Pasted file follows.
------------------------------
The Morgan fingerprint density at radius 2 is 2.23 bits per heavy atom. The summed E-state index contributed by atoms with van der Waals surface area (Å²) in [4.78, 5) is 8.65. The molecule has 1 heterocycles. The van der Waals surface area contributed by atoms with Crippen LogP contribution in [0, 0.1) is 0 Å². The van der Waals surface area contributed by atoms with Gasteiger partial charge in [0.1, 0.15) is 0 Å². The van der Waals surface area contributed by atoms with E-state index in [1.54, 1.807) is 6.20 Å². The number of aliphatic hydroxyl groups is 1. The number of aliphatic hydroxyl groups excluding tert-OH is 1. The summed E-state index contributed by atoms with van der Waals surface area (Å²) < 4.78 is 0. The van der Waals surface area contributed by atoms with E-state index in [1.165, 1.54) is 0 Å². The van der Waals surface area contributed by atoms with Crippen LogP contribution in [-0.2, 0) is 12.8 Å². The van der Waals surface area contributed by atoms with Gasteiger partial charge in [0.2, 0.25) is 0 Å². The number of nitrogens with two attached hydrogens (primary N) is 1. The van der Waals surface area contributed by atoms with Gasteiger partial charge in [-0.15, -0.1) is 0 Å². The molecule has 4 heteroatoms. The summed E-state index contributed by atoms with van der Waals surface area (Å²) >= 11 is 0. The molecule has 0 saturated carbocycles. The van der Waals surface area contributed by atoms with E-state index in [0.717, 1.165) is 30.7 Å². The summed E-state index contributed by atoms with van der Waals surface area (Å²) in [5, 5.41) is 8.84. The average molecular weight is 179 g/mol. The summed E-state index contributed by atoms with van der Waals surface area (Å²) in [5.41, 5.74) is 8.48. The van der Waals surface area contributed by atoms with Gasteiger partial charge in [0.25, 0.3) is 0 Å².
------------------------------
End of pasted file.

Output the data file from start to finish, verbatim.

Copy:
The Morgan fingerprint density at radius 2 is 2.23 bits per heavy atom. The summed E-state index contributed by atoms with van der Waals surface area (Å²) in [4.78, 5) is 8.65. The molecule has 1 heterocycles. The van der Waals surface area contributed by atoms with Crippen LogP contribution in [0, 0.1) is 0 Å². The van der Waals surface area contributed by atoms with Gasteiger partial charge in [0.1, 0.15) is 0 Å². The van der Waals surface area contributed by atoms with E-state index in [1.54, 1.807) is 6.20 Å². The number of aliphatic hydroxyl groups is 1. The number of aliphatic hydroxyl groups excluding tert-OH is 1. The summed E-state index contributed by atoms with van der Waals surface area (Å²) < 4.78 is 0. The van der Waals surface area contributed by atoms with E-state index in [1.165, 1.54) is 0 Å². The van der Waals surface area contributed by atoms with Crippen LogP contribution in [-0.2, 0) is 12.8 Å². The van der Waals surface area contributed by atoms with Gasteiger partial charge in [0.2, 0.25) is 0 Å². The number of nitrogens with two attached hydrogens (primary N) is 1. The van der Waals surface area contributed by atoms with Gasteiger partial charge in [-0.15, -0.1) is 0 Å². The molecule has 4 heteroatoms. The summed E-state index contributed by atoms with van der Waals surface area (Å²) >= 11 is 0. The molecule has 0 saturated carbocycles. The van der Waals surface area contributed by atoms with E-state index in [0.717, 1.165) is 30.7 Å². The summed E-state index contributed by atoms with van der Waals surface area (Å²) in [5, 5.41) is 8.84. The average molecular weight is 179 g/mol. The summed E-state index contributed by atoms with van der Waals surface area (Å²) in [5.41, 5.74) is 8.48. The van der Waals surface area contributed by atoms with Gasteiger partial charge in [0.25, 0.3) is 0 Å².